Reel To Reel: Wreck-It Ralph
Going Rate: Worth full price admission
Starring: Voices of John C. Reilly, Sarah Silverman, Jack McBrayer, Jane Lynch, Alan Tudyk
Red Flags: Video game violence (but nothing worse than what your kids are already playing) and mild potty-mouth jokes
Wreck-It Ralph is a loving tribute to classic video games, the kind I grew up with in the 1980's. Twice a year, Mom and Dad would take my brother and I and our friends to Showbiz Pizza Place for our birthdays, and we would feed the arcade machines as many quarters as my folks could afford. That was when coin-op gaming only cost a quarter, and the animated violence maxed out at Mario getting hit in the head with a barrel.
The movie's title character (Reilly) is the star villain of a video game modeled after Donkey Kong. Miffed that somebody moved his stump for an apartment building, he proceeds to wreck the place on every quarter. Players control the hero, Fix-It Felix Jr. (McBrayer) who climbs the floors and undoes the damage. Felix gets a medal at the end of each level while Ralph gets tossed to the ground by the grateful tenants and exiled to a nearby dump.
This has been going on for years and years, and the Fix-It Felix Jr. game is still taking quarters at the neighborhood arcade even as other games come and go. Such staying power would inspire pride in a lot of people, but not Ralph. The act's getting stale, and we see it in the beautifully executed opening minutes of the movie as he shares with a 12-step group for anonymous video game villains. Such a gathering happens in the style of Night At The Museum; when the arcade closes, the video game characters are free to leave their consoles and travel along the electrical wires to other games. They mingle inside a surge protector dubbed Game Central Station, a place where you'll see Sonic the Hedgehog reminding the characters that they can't regenerate if they die outside their game and Q*Bert begging for handouts after his machine was unplugged.
When the other characters of Ralph's game celebrate an anniversary without him, he understandably feels undervalued. Felix wouldn't have anything to fix in a game devoid of his presence. Ralph vows to win a medal, but knowing he can't do it in his game, he learns he can earn one down the wires in Hero's Mission, a first-person shooter commanded by Sergeant Calhoun (Lynch). Ralph sneaks in and grabs his medal, but his brief moment of triumph goes haywire when he accidentally launches himself and one of the game's virus-like baddies into a girly-girl racing game called Sugar Rush.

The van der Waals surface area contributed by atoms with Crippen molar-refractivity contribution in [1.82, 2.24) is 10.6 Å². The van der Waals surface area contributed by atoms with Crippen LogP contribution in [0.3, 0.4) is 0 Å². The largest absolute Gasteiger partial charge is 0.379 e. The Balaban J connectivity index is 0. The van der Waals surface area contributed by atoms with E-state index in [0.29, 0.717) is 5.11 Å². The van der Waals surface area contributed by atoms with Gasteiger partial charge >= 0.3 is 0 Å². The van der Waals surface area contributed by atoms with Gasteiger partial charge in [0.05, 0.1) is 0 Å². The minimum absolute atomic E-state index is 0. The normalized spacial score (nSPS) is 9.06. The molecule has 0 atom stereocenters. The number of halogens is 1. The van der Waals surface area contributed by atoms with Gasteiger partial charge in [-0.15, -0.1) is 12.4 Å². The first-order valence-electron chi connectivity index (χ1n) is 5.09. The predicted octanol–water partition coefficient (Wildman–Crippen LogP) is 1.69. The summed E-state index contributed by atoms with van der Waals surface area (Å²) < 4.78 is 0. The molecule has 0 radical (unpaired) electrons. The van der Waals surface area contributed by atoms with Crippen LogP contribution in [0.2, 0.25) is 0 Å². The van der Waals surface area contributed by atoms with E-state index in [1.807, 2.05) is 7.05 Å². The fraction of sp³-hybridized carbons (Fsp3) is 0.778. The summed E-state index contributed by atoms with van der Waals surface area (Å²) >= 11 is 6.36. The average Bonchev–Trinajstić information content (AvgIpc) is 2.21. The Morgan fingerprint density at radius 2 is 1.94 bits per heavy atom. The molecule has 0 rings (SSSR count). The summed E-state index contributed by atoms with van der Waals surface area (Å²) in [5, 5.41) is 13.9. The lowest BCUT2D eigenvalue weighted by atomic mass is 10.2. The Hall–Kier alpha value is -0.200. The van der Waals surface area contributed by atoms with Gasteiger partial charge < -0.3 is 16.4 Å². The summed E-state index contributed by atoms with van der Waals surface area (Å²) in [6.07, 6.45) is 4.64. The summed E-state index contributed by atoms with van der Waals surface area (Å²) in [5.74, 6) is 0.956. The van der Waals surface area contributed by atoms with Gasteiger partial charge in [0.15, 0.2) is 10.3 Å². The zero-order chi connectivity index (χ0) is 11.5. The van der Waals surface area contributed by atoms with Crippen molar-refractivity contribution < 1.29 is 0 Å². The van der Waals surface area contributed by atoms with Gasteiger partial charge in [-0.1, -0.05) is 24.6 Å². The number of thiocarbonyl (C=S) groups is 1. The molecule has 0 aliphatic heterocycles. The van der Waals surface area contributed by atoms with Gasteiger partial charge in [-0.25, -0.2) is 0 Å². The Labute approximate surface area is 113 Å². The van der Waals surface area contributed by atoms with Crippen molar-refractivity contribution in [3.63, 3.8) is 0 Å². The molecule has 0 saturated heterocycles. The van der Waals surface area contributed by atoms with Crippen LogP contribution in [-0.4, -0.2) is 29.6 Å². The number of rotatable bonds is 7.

Inside a world that morphs Candy Land with Mario Kart, he meets aspiring Vanellope von Schweetz (Silverman). She sees Ralph's medal as her ticket out of a hopeless, glitchy life in a domain ruled by King Candy (Tudyk, with a voice that reminded me of the forgotten jack-in-the-box from "Rudolph The Red-Nosed Reindeer"). Meanwhile, Ralph's game is going haywire, and the entire arcade could go with it if Felix and Calhoun don't stop the creature that's multiplying under the streets of sweets.
Wreck-It Ralph is a family movie you're not shy about taking the kids to see. In fact, you secretly want to see it more than the kids. Or you'll just go yourself (like I did). It masterfully blends different games from different eras with plenty of in-jokes for the retro gamer while keeping the children interested. It also keeps its manic sequences -- those compulsory elements of CGI kid-flicks -- restrained and reasonable.
As I mentioned, different games' characters mingle throughout the film, which I'm sure kept Disney's legal department busy all through the development cycle. Retro-gaming has gotten a nice slice of shelf space over the past few years, and Ralph will surely help it. I'd like to see the original Pac-Man and Donkey Kong back in arcades. I can only fathom so many flavors of Mortal Kombat or Doom.
What's more, I find Wreck-It Ralph has more of a heart than previous Disney CGI animation titles, and it's no surprise why: Pixar alum John Lasseter is executive producer, someone who knows how to make these films work on multiple levels with honest emotions and characters we care about.